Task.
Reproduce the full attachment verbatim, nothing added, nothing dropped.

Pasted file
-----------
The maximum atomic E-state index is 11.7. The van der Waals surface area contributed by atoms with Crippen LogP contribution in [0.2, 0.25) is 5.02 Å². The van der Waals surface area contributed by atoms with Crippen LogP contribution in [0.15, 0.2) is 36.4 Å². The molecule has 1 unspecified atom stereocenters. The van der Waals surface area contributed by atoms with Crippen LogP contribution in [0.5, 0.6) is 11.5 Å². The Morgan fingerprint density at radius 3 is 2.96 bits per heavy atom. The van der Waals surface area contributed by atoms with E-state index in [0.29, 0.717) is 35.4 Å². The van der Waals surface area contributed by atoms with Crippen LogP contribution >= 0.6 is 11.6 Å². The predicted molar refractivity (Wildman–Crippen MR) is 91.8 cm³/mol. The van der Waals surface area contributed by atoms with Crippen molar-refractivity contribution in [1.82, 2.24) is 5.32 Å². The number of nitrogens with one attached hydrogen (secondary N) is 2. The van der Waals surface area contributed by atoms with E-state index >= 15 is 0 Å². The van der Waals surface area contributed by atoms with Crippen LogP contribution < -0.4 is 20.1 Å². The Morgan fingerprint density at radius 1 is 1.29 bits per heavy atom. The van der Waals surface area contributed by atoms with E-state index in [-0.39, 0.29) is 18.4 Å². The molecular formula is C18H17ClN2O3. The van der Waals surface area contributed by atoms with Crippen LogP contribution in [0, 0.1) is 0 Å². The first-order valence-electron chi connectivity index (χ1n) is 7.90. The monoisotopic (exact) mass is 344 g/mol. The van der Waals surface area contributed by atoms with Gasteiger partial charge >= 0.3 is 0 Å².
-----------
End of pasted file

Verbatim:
The maximum atomic E-state index is 11.7. The van der Waals surface area contributed by atoms with Crippen LogP contribution in [0.2, 0.25) is 5.02 Å². The van der Waals surface area contributed by atoms with Crippen LogP contribution in [0.15, 0.2) is 36.4 Å². The molecule has 1 unspecified atom stereocenters. The van der Waals surface area contributed by atoms with Crippen LogP contribution in [0.5, 0.6) is 11.5 Å². The Morgan fingerprint density at radius 3 is 2.96 bits per heavy atom. The van der Waals surface area contributed by atoms with E-state index in [0.29, 0.717) is 35.4 Å². The van der Waals surface area contributed by atoms with Crippen LogP contribution >= 0.6 is 11.6 Å². The predicted molar refractivity (Wildman–Crippen MR) is 91.8 cm³/mol. The van der Waals surface area contributed by atoms with Crippen molar-refractivity contribution in [1.82, 2.24) is 5.32 Å². The number of nitrogens with one attached hydrogen (secondary N) is 2. The van der Waals surface area contributed by atoms with E-state index >= 15 is 0 Å². The van der Waals surface area contributed by atoms with Crippen LogP contribution < -0.4 is 20.1 Å². The Morgan fingerprint density at radius 1 is 1.29 bits per heavy atom. The van der Waals surface area contributed by atoms with E-state index in [-0.39, 0.29) is 18.4 Å². The molecular formula is C18H17ClN2O3. The van der Waals surface area contributed by atoms with Crippen LogP contribution in [0, 0.1) is 0 Å². The first-order valence-electron chi connectivity index (χ1n) is 7.90. The monoisotopic (exact) mass is 344 g/mol. The van der Waals surface area contributed by atoms with Gasteiger partial charge >= 0.3 is 0 Å².